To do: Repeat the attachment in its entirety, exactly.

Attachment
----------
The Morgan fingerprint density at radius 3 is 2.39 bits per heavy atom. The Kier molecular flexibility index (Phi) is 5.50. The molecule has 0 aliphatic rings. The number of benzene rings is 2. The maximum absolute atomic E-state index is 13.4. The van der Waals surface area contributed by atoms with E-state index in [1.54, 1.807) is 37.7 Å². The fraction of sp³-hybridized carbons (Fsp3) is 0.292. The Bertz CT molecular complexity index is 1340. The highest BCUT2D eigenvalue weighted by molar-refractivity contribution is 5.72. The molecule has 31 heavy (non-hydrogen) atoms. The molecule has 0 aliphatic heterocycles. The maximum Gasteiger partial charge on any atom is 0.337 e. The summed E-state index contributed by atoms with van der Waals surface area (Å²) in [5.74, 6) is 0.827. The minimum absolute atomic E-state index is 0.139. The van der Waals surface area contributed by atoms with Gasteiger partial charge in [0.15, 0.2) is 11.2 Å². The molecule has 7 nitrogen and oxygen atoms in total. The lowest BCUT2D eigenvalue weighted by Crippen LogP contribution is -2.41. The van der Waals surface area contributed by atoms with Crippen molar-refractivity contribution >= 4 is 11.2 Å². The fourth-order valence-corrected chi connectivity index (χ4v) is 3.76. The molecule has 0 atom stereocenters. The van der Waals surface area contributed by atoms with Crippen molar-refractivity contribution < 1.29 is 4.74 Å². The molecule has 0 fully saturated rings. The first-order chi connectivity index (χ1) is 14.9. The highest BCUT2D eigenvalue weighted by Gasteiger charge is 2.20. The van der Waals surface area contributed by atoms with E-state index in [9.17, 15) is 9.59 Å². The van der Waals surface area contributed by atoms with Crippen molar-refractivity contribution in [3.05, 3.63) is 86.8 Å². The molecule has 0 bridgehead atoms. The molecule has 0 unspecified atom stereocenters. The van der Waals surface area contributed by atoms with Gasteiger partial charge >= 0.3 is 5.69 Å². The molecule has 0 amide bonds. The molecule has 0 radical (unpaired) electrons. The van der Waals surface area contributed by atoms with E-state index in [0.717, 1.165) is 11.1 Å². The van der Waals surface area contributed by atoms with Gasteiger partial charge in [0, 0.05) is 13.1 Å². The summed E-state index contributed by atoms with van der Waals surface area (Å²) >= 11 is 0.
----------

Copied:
The Morgan fingerprint density at radius 3 is 2.39 bits per heavy atom. The Kier molecular flexibility index (Phi) is 5.50. The molecule has 0 aliphatic rings. The number of benzene rings is 2. The maximum absolute atomic E-state index is 13.4. The van der Waals surface area contributed by atoms with E-state index in [1.54, 1.807) is 37.7 Å². The fraction of sp³-hybridized carbons (Fsp3) is 0.292. The Bertz CT molecular complexity index is 1340. The highest BCUT2D eigenvalue weighted by molar-refractivity contribution is 5.72. The molecule has 31 heavy (non-hydrogen) atoms. The molecule has 0 aliphatic heterocycles. The maximum Gasteiger partial charge on any atom is 0.337 e. The summed E-state index contributed by atoms with van der Waals surface area (Å²) in [5.74, 6) is 0.827. The minimum absolute atomic E-state index is 0.139. The van der Waals surface area contributed by atoms with Gasteiger partial charge in [0.15, 0.2) is 11.2 Å². The molecule has 7 nitrogen and oxygen atoms in total. The lowest BCUT2D eigenvalue weighted by Crippen LogP contribution is -2.41. The van der Waals surface area contributed by atoms with Crippen molar-refractivity contribution >= 4 is 11.2 Å². The fourth-order valence-corrected chi connectivity index (χ4v) is 3.76. The molecule has 0 atom stereocenters. The van der Waals surface area contributed by atoms with Crippen molar-refractivity contribution < 1.29 is 4.74 Å². The molecule has 0 fully saturated rings. The first-order chi connectivity index (χ1) is 14.9. The highest BCUT2D eigenvalue weighted by Gasteiger charge is 2.20. The van der Waals surface area contributed by atoms with E-state index in [9.17, 15) is 9.59 Å². The van der Waals surface area contributed by atoms with Crippen molar-refractivity contribution in [3.05, 3.63) is 86.8 Å². The molecule has 0 bridgehead atoms. The molecule has 0 unspecified atom stereocenters. The van der Waals surface area contributed by atoms with Gasteiger partial charge >= 0.3 is 5.69 Å². The molecule has 0 amide bonds. The molecule has 0 radical (unpaired) electrons. The van der Waals surface area contributed by atoms with E-state index in [0.717, 1.165) is 11.1 Å². The van der Waals surface area contributed by atoms with Gasteiger partial charge in [0, 0.05) is 13.1 Å². The summed E-state index contributed by atoms with van der Waals surface area (Å²) >= 11 is 0.